While implementation continues at an increasing rate, our fundamental understanding of the performance of these facilities is still forthcoming. Designs are highly empirical and performance results are broadly applied across different situations. Performance is assumed to be independent of many highly dynamic conditions to which these facilities are constructed and exposed, including different land uses, climates, rainfall patterns, geometry, sizes, and soil and vegetation characteristics.
Fundamental flow and mass balance analyses, however, can shed new light on the capabilities (and limitations) of such facilities, and can lead to advancements and improvements in performance. A simple diagram representation of these balances is presented in Figure 1.
Input flows are dependent on the corresponding land use in the watershed and the various rainfall patterns of exposure. Upon entering the SCM, the flow has a limited number of pathways. Storage can occur in a surface ponding area and also within the pores of the soil/media/pavement/gravel of the facility. Subsurface storage may be encouraged in some SCMs by the use of an underdrain that is upturned (Davis et al. 2009).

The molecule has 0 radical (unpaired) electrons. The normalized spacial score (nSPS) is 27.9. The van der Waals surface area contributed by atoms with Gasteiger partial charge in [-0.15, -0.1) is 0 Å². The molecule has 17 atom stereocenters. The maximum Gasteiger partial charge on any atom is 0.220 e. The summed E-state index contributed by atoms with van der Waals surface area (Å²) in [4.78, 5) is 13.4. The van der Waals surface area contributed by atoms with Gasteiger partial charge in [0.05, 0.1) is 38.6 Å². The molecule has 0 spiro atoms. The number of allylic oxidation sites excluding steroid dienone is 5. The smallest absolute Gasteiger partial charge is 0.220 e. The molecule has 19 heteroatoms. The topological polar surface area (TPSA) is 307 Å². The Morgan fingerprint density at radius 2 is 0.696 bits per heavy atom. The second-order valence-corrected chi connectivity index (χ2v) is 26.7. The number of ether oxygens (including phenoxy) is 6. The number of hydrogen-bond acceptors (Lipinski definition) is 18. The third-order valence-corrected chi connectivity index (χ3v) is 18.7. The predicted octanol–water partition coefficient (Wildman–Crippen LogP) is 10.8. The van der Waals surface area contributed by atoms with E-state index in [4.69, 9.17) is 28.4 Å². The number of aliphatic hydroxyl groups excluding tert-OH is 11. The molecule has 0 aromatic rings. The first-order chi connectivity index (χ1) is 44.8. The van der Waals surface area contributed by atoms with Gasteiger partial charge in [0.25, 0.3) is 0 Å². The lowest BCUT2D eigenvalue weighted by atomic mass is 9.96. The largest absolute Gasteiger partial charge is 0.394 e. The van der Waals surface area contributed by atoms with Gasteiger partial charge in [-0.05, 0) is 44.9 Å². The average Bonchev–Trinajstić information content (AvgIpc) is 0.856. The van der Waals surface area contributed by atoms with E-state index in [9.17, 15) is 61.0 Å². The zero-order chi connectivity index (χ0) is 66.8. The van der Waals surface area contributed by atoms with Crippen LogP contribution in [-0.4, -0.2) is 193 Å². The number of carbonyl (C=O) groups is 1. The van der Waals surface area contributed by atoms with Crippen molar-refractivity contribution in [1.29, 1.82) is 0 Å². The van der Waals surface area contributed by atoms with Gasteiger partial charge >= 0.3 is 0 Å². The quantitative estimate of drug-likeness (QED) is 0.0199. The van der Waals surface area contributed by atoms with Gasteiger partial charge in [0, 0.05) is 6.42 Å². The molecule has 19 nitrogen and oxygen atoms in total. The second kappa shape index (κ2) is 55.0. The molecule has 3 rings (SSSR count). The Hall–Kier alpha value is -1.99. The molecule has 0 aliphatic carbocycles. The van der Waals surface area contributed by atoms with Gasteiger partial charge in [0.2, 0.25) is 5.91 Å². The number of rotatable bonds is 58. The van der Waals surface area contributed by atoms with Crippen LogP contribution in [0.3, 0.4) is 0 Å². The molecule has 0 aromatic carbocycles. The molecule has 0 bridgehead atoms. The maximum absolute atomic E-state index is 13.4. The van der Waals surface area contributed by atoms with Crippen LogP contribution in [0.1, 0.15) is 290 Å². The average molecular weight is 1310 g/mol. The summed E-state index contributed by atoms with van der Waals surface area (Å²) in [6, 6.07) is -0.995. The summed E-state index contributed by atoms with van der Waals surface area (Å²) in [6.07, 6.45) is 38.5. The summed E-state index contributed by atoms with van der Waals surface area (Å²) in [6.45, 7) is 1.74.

The desired primary flow pathway for these SCMs is infiltration into the surrounding soils. High permeability, sandy media are usually specified for nature-based SCMs to encourage infiltration. Other SCMs such as permeable pavements utilize underground storage areas. In either case, net flow into the surrounding soils (exfiltration) will depend on the hydraulic characteristics of the soils, as well as the interfacial area between SCM media and native soils, leading to variable performance with design. Infiltration rates vary seasonally, in part due to the temperature dependence of water viscosity (Emerson and Traver 2008). Thick, leafy vegetation also produces some storage, and maintains flow pathways via their root structure. The infiltration pathway will recharge ground water and contributes to local stream baseflow.